In an Emergency

If you find someone who has overdosed, find out what they have taken, whether they are breathing, and if not, whether they have a pulse. If someone has “nodded off” and doesn’t respond to shaking or their name being called (loudly), they are unconscious and need urgent medical help.


Airway?

1)   Ensure someone calls an ambulance (it’s better to be embarrassed and have a live friend than to be going to a funeral wondering if you could have saved him or her. Ambulance officers are usually very efficient, Non-judgemental people – give them all the help and info they need.

2)   Lay the patient out on the floor (not a mattress)

3)   Check to see if their airway is clogged with vomit or their tongue. Remove any blockage.

4)   Tilt head back by lifting their chin, opening the airways to the lungs.
Breathing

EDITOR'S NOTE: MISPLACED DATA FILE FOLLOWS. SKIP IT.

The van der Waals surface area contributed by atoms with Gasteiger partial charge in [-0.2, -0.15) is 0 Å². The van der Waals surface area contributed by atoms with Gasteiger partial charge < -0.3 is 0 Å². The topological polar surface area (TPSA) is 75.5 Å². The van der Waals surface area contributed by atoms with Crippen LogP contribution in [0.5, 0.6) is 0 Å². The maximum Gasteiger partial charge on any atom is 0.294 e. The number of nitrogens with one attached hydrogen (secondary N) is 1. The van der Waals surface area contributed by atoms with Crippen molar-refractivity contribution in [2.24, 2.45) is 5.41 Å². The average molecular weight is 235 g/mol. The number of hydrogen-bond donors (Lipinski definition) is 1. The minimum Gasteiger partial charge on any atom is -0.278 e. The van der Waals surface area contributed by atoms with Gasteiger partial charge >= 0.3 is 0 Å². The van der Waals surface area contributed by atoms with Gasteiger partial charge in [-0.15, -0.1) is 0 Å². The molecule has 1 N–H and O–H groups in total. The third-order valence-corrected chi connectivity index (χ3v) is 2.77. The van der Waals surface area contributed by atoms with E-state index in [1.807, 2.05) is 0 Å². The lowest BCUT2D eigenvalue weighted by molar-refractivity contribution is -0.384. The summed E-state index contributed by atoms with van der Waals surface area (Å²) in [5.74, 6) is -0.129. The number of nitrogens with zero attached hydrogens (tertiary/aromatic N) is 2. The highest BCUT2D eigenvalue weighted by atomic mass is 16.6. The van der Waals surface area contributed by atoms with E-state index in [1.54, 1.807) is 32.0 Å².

5)   Check for breathing by crouching down and watching to see if their chest is rising and falling. Be close enough so you can feel or hear any breath.

6)   If they have stopped breathing, hold their nose, take a large breath and force air slowly into their chest through their mouth. Repeat once more.
Circulation

7)   Check their pulse - use two fingers. You should be able to find a pulse on either side of the windpipe (feel where it is on yourself if unsure. Do not use your thumb, as there is a pulse in it). If there is even a weak pulse, do not try the next step.

8)   Find where the ribs meet. About three finger widths up from this point, place the ‘heel’ of your palm and your other hand on top of it (see fig.6).


Depress the patient’s chest about 3 - 4 cms. Do this firmly. You are basically trying to jump start circulation by pumping the heart manually. Count “one, one thousand, two, one thousand, three, one thousand” (only to “three”), then depress again.

Repeat 5 times or more, and then give two full breaths, as in step 6. ?If you’re lucky, a pulse may be present. Check and stop. If there is no pulse, continue compressions until the Ambulance Officer or medical professionals arrive.


If you can, attend a St. John’s CPR course. They don’t take long, and it’s a useful and important skill to have.